These days, everyone’s talking about the ‘wood wide web’ and the benefits of mycorrhizal fungi.
But have you found a useful resource summing up all the benefits? I haven’t.
The information is scattered in scientific papers, books and articles. For example, one article will explain how mycorrhizal fungi dramatically increase water and nutrient availability for their host plants. Another how they release sugars from the tips of their hyphae to feed phosphate – solubilizing bacteria.
The information is so discombobulated. It’s frustrating.
So I thought the mind map I put together would be a good resource to share with you. I put it together to help me organise the information for the Ecological Farming Handbook.
The mind map shows all the benefits I have discovered so far.
There are likely to be others. If you have come across any please let me know in the comments below (with the source of your information). Then I can keep this resource up-to-date.
When I was studying for my degree in ecology, way back in… Maybe I won’t say exactly! Scientists were just starting to talk about mycorrhizal fungi. I remember that they had discovered a couple of commercially grown conifer species had symbiotic relationships with these fungi.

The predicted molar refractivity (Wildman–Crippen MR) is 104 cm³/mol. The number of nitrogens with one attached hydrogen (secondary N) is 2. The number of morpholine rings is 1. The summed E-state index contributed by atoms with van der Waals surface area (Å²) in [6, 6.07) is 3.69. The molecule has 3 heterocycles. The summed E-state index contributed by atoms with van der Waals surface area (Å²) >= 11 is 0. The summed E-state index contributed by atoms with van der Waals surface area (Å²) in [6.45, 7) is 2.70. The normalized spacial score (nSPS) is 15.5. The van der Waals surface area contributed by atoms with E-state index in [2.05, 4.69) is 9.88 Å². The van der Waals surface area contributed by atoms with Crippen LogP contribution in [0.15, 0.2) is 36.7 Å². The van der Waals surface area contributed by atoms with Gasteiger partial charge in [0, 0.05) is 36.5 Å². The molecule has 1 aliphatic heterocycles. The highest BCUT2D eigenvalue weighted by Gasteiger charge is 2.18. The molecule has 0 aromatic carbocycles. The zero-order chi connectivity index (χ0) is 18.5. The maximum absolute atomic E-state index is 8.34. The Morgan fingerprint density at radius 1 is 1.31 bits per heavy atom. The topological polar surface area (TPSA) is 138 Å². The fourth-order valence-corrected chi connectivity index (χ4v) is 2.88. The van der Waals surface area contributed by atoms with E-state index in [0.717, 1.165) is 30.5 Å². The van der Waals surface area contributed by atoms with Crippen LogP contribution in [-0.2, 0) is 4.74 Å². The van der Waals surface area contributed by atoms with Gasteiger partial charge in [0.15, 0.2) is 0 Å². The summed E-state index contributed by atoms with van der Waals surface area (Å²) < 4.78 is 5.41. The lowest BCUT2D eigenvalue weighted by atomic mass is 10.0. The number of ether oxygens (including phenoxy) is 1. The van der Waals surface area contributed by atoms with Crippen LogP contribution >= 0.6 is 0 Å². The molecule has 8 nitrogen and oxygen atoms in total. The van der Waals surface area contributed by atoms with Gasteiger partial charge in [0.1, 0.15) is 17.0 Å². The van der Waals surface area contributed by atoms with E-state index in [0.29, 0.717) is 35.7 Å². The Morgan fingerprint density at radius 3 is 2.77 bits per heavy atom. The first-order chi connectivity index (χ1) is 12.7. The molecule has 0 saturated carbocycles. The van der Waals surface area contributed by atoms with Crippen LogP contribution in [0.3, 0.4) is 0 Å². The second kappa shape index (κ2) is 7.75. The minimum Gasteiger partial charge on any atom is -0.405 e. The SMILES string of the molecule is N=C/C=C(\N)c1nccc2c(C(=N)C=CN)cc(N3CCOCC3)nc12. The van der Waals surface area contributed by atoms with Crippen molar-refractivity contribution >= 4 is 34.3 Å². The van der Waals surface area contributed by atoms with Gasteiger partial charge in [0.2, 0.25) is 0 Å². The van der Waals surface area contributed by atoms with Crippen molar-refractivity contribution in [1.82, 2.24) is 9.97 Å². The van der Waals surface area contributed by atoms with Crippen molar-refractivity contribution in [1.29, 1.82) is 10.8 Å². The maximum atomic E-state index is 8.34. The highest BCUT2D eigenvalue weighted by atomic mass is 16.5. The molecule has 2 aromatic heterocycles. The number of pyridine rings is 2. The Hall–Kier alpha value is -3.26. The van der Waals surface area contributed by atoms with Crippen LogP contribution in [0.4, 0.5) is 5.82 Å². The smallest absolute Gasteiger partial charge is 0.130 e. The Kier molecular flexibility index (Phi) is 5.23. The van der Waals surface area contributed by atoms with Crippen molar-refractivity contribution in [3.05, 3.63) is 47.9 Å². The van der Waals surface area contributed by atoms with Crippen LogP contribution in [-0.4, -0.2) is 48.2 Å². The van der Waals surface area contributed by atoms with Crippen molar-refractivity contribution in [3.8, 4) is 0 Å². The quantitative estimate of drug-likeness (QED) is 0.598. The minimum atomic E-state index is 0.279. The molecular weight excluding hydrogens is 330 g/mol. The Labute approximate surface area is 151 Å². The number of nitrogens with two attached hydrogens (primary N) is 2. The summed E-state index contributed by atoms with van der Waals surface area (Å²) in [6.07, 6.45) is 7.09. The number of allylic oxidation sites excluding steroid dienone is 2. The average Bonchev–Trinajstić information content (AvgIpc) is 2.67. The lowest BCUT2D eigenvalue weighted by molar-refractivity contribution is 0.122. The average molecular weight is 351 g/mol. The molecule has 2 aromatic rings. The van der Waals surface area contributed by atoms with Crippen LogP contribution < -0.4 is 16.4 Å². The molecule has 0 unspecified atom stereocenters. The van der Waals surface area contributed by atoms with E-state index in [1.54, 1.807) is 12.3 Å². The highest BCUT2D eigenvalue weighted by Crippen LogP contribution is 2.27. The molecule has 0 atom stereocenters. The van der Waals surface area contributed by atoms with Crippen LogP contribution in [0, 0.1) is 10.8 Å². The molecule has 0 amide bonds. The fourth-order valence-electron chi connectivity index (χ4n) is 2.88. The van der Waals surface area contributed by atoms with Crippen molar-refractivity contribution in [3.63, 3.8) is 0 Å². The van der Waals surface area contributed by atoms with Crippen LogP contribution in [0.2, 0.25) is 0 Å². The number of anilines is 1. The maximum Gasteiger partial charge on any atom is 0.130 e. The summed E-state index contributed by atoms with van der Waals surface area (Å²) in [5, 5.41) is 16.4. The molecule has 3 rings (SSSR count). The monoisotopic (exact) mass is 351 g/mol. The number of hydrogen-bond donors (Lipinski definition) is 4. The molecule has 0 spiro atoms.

NOW we know that mycorrhizal fungi are indispensable. That over 90% of plants species, including most crop plants, form associations with these specialised soil fungi.
Here’s a couple of questions for you
- How did plants get nutrients and water for the first 75 million years after colonising dry land?
- What’s the main function of roots?
Answer – (1) Mycorrhizal fungi.
Answer – (2) Anchoring your plants in the soil. Roots function mainly as backups for when plants can’t form beneficial associations with mycorrhizal fungi.
Wow! That’s a different perspective.
Take a look at the diagram below to see why mycorrhizal fungi:
- Reduce irrigation, fertiliser and pest control costs
- Grow stronger plants
- Improve your soil
(Right click on image to view enlarged version)